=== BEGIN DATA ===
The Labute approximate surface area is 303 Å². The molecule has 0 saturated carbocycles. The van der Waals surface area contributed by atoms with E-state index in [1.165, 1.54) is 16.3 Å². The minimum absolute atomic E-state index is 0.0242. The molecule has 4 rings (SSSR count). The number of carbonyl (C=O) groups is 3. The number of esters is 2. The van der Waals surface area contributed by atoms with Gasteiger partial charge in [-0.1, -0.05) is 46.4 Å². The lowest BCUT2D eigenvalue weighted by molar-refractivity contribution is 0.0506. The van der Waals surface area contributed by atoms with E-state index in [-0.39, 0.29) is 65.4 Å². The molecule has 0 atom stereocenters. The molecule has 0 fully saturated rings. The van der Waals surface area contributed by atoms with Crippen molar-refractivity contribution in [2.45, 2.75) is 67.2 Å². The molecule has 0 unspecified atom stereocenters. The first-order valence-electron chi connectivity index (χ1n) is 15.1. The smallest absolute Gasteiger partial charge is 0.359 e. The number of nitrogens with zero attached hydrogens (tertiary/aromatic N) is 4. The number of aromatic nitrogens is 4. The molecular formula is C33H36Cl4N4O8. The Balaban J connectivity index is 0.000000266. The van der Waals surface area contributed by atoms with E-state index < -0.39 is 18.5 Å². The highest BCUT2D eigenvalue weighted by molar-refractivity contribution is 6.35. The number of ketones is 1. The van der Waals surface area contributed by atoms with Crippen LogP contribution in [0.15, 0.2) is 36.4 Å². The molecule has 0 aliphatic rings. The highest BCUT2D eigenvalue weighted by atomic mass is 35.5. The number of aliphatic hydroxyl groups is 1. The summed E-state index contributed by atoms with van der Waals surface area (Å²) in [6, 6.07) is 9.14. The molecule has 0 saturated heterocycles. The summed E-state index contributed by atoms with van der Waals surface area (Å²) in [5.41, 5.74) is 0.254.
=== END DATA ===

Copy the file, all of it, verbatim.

The Labute approximate surface area is 303 Å². The molecule has 0 saturated carbocycles. The van der Waals surface area contributed by atoms with E-state index in [1.165, 1.54) is 16.3 Å². The minimum absolute atomic E-state index is 0.0242. The molecule has 4 rings (SSSR count). The number of carbonyl (C=O) groups is 3. The number of esters is 2. The van der Waals surface area contributed by atoms with Gasteiger partial charge in [-0.1, -0.05) is 46.4 Å². The lowest BCUT2D eigenvalue weighted by molar-refractivity contribution is 0.0506. The van der Waals surface area contributed by atoms with E-state index in [-0.39, 0.29) is 65.4 Å². The molecule has 0 atom stereocenters. The molecule has 0 fully saturated rings. The van der Waals surface area contributed by atoms with Crippen molar-refractivity contribution in [2.45, 2.75) is 67.2 Å². The molecule has 0 unspecified atom stereocenters. The first-order valence-electron chi connectivity index (χ1n) is 15.1. The smallest absolute Gasteiger partial charge is 0.359 e. The number of nitrogens with zero attached hydrogens (tertiary/aromatic N) is 4. The number of aromatic nitrogens is 4. The molecular formula is C33H36Cl4N4O8. The Balaban J connectivity index is 0.000000266. The van der Waals surface area contributed by atoms with E-state index < -0.39 is 18.5 Å². The highest BCUT2D eigenvalue weighted by molar-refractivity contribution is 6.35. The number of ketones is 1. The van der Waals surface area contributed by atoms with Crippen LogP contribution in [0.15, 0.2) is 36.4 Å². The molecule has 0 aliphatic rings. The highest BCUT2D eigenvalue weighted by atomic mass is 35.5. The number of aliphatic hydroxyl groups is 1. The summed E-state index contributed by atoms with van der Waals surface area (Å²) in [6, 6.07) is 9.14. The molecule has 0 saturated heterocycles. The summed E-state index contributed by atoms with van der Waals surface area (Å²) in [5.41, 5.74) is 0.254.